Australian Black Metal quintet Graveir deliver another dose of death, madness and decay, with their second full length, “King of the Silent World,” the follow up to 2016’s skin searing release “Iconostasis” and 2018’s EP “Cenotaph,” revealing how the line between humanity and monster is worryingly thin.
In comparison to those predecessors Graveir have steadily honed their sound to a much more accessible one, purists might not be happy but I rather like the slightly more melodic aspect and better production, it’s still a bleak, mournful and riff driven chunk of Black Metal but a much more compelling and atmospheric listen as a result and still manages to challenge your senses.
Firstly I’ll say this is a good album, bleak and haunting throughout, with many of the tracks ending on chunks of distorted noise which melds them to the next one making it feel like a desolate journey, the vocals have distant feel as they are set to the back of the sound, adding even more bleakness.
It’s slightly unfortunate that “Charnel Bacchanalia” opens the album, for me it is the best track and the jewel in the crown and because they throw their best offering at you first my repeated thoughts of subsequent pieces were, nice but not as good as the first with its haunting, tortured vocals (which actually is a very consistent and welcome feature across the album) it’s powerful driving riffs, hugely atmospheric and catchy as hell, it encompasses everything you, or at least I would want from a Black Metal track, ticking all the boxes for me, it’s utterly superb.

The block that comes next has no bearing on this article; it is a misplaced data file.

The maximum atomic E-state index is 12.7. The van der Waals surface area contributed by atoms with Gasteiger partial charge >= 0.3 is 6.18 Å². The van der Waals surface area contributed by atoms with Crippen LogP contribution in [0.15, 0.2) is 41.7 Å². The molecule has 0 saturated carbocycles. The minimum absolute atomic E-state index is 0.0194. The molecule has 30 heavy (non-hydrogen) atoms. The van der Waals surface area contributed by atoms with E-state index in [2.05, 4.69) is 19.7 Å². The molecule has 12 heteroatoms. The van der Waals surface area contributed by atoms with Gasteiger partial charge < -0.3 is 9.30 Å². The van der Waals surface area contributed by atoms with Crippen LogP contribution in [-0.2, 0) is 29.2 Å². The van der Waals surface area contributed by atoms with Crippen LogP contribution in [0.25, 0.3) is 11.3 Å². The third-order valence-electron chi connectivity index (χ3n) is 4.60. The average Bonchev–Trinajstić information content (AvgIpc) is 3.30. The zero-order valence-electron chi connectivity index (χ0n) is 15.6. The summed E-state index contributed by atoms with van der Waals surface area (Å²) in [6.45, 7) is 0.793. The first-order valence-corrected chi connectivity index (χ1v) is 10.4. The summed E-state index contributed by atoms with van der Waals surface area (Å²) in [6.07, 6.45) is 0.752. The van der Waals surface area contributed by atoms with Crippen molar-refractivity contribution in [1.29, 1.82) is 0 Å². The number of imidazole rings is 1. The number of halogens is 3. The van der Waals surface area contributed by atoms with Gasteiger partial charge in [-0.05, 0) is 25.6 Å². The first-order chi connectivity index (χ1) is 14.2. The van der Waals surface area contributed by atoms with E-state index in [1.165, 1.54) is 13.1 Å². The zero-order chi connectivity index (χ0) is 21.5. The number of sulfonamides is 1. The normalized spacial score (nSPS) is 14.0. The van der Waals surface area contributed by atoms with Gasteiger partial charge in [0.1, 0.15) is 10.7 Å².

However. There are plenty of highlights across the other tracks, the short sharp and largely aggressive ‘‘Scaphism’’ gets the job done, it does ebb back to a more melodic sound midway and although the shortest piece, it’s still over three minutes duration. The others are all considerably lengthy offerings in comparison, all between the five and seven and a half minute duration.
“The Fetch of Crooked Spine” is bleak and doom tinged with a crushing intensity that smothers you, I do love the desolate melody that courses through like a dark undercurrent and comes to prominence midway through. On “Bathed in Acheron” the plodding deliberate drum pace and lighter jangling riffs adds a stark air of despair especially with the addition of those set to the back tortured vocals, all very underworldly.
“In Remnant Light” is again bleak and despair filled but with an addictive haunting melody that maintains a dominant stance, holding your attention. “Immacolata” has some great drum work in the first half, hypnotic pounding rhythms, interesting riff patterns and a welcome variance across its pace and “Waiting...” has an eerie repeat that draws you in.
“Fodder for the Gears” also caught my ear in a big way with it’s a bold plodding rhythm, compounded by the drum work which rises to prominence on several occasions and has interesting discordant guitar work. “Phantasms in Daguerreotype” has a fascinatingly odd and eerie opener but would be a bit flat if it wasn’t for the unusual staggered effect to the guitar work which manifests a few times pulling your attention back.
The final piece, “Father, Devourer” is wonderfully and surprisingly cold and piercing for a composition created in the baking heat of Brisbane, plenty of punch and passion to this monstrously long seven and a half minute closer which is much more convoluted and varied than it’s predecessor which was almost as long but nowhere near as attention grabbing.
“King of the Silent World” is out now on Impure Sounds.
Rating – 4/5